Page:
Estimating the speed of a passing object; estimating the distance between two objects in a scene far two objects are far each other; refocusing your eye from near to far… You perform these tasks more than 100,000 times per day. But the effortlessness with which you perform these tasks belies enormous computational complexity. Our work concentrates on understanding how to estimate depth from natural images. We determine how best to estimate individual depth cues from natural images (e.g. defocus, disparity, motion), and we use behavioral studies to investigate how well humans estimate those same cues.
A fundamental goal of vision research is to understand how vision functions in natural conditions with natural stimuli. How do we see? What are the computations that optimally transform sensory information into behaviorally relevant representations of the environment? What are the computations that humans and animals actually use? Unfortunately, natural stimuli are monstrously complicated and are difficult to characterize mathematically. As a result, most vision research uses simple, artificial stimuli that are easier to characterize (e.g. bars and blobs). Most of our knowledge about visual processing derives from research with such stimuli; however, they lack many of the properties inherent to natural stimuli, the stimuli the visual system evolved to process.
The primary aim of my research is to enable the principled study of critical visual tasks with natural stimuli. Rather than attempting to develop a general model natural stimuli, we narrow the problem by focusing on the properties of natural stimuli that are most useful for particular tasks. We develop tools to enable rigorous mathematical characterization of the task-relevant properties of natural stimuli. These tools help generate principled, quantitative hypotheses about how visual information should be processed ideally. These hypotheses are then used to make predictions about and design experiments to test behavioral performance and neural processing. In some cases, we have discovered a striking correspondence between an ideal and the human visual system. Methods that are developed for the study of a given task in the human visual system can oftentimes be applied to a similar task in animal or machine vision systems.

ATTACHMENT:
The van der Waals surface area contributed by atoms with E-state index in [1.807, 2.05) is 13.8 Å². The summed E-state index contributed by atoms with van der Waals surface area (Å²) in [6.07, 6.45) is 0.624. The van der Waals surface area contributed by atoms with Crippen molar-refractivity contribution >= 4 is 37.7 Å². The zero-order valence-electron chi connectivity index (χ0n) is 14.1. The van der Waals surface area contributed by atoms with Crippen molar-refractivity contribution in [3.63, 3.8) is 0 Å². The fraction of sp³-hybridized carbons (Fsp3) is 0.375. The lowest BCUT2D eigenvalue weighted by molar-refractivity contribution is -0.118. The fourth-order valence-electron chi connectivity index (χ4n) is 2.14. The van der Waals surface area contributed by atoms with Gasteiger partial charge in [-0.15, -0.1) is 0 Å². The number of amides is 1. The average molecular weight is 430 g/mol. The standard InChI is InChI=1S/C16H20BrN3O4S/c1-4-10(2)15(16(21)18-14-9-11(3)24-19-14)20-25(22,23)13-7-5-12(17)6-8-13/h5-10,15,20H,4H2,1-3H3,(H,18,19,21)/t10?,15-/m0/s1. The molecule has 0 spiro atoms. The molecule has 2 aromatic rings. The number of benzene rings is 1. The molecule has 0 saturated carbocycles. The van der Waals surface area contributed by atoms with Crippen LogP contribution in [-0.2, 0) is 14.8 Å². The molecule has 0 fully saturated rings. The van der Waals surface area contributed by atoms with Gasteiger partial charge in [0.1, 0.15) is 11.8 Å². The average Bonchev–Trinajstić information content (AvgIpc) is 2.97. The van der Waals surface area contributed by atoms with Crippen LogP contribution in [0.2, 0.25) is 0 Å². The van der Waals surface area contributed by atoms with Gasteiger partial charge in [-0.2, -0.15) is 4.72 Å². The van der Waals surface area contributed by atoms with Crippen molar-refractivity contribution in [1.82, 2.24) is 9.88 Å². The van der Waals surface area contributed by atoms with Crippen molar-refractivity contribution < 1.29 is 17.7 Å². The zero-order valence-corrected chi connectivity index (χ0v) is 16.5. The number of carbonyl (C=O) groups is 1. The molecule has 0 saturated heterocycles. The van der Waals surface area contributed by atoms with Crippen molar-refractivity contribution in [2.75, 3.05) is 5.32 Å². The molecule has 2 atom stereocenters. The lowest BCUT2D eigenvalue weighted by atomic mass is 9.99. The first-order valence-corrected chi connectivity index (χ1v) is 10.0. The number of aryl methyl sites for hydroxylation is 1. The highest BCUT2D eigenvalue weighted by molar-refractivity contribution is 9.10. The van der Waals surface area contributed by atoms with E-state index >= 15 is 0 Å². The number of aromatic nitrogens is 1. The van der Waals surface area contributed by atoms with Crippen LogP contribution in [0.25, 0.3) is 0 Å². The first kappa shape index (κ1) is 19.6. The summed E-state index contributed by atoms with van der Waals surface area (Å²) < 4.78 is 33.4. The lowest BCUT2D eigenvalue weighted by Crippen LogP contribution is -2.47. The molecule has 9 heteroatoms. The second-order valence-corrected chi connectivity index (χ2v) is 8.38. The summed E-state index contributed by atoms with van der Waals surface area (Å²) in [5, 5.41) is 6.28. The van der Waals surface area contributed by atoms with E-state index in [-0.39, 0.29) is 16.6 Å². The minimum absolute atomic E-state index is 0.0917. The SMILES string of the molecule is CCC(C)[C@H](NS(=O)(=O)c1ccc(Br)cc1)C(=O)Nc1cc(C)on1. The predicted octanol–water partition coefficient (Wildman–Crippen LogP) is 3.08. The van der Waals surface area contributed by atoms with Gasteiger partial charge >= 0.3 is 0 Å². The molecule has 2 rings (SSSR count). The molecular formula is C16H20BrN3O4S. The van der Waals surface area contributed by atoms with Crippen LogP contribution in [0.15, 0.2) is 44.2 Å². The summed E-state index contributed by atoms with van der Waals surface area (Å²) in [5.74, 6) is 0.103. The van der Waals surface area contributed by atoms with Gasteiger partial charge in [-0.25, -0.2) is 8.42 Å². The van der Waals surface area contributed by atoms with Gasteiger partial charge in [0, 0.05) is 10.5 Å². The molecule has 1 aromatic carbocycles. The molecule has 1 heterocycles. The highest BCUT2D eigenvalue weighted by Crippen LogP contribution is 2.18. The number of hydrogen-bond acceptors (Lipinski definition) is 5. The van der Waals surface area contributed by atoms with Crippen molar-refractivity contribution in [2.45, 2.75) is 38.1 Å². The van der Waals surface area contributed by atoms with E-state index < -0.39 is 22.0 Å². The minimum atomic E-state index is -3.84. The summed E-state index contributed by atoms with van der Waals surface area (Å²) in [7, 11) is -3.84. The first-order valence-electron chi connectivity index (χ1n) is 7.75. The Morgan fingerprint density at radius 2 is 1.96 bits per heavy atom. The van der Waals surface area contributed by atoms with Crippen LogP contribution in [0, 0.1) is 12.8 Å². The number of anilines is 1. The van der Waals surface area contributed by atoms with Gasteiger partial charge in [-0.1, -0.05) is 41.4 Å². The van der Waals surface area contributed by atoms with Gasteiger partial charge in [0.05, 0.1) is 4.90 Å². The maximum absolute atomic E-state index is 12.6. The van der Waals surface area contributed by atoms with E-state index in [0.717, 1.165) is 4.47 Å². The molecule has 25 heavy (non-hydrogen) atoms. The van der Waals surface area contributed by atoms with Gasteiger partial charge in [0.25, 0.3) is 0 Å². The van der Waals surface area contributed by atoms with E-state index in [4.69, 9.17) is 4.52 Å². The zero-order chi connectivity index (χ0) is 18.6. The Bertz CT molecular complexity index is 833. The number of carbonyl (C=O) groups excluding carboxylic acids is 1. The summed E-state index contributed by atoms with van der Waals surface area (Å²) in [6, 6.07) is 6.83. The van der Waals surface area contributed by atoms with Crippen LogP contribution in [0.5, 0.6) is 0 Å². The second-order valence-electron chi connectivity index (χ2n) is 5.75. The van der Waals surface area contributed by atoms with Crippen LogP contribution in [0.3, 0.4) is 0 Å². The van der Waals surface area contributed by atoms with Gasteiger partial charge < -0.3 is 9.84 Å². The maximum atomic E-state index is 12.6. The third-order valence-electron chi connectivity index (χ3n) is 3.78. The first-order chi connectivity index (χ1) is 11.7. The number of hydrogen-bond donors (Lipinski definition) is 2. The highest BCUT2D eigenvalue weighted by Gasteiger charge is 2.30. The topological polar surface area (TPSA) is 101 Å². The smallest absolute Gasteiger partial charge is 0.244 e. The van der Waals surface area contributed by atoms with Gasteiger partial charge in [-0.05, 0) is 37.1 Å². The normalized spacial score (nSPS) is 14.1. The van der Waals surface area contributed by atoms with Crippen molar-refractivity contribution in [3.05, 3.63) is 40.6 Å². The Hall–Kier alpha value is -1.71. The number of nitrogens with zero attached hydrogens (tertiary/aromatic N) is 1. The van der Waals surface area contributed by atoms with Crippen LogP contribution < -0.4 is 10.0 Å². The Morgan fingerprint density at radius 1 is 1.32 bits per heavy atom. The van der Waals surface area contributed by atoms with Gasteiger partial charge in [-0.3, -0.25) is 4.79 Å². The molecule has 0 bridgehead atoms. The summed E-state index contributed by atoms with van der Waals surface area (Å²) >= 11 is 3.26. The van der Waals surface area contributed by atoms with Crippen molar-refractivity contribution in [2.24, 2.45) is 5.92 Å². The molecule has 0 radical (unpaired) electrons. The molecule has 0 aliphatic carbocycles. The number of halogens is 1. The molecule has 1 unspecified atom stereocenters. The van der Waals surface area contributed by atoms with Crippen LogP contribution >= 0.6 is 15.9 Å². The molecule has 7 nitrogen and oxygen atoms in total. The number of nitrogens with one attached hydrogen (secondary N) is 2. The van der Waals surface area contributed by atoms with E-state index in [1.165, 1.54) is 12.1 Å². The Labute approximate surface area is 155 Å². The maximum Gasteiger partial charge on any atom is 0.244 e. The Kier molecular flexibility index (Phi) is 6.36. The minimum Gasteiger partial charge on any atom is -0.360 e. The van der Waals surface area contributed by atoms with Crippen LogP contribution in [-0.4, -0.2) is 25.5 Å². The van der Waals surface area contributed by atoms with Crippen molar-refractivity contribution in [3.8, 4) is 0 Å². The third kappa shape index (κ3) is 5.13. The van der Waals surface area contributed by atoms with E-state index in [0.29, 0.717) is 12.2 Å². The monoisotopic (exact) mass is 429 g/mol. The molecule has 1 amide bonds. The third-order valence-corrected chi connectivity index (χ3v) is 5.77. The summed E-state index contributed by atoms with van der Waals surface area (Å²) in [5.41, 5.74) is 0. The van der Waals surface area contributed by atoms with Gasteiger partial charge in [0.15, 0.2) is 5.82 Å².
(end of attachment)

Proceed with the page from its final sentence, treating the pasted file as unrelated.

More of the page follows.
Professor Burge will be taking new psychology graduate students for admissions in Fall 2015.
Burge J, Geisler WS (2014). Optimal disparity estimation in natural stereo-images. Journal of Vision, 14:2(1), 1-18
Geisler WS, Burge, J. D'Antona AD, Michel M (2014). Charaterizing the effects of stimulus and neural variability in perceptual performance. Gazzaniga (Ed.). The Cognitive Neurosciences, 5th Edition. Cambridge: MIT Press
Scholl B, Burge J, Priebe NJ (2013). Binocular integration and disparity selectivity in mouse primary visual cortex. Journal of Neurophysiology, 109: 3013-3024
Burge J & Geisler WS (2012). Optimal defocus estimates from individual images for autofocusing a digital camera. Proceedings of the SPIE, 8299, 82990: E1-E12, January: Burlingame, CA (Best Paper Award!)
Burge J, Geisler WS (2011). Optimal defocus estimation in indivudal natural images. Proceedings of the National Academy of Sciences, 108 (40): 16849-16854
Burge J, Fowlkes CC, Banks MS (2010). Natural scene statistics predict how the figure-ground cue of convexity affects human depth perception. Journal of Neuroscience, 30(21): 7269-7280.
Burge J, Ernst MO, Banks MS (2008). The statistical determinants of adaptation rate in human reaching. Journal of Vision, 8 (4) 20: 1-19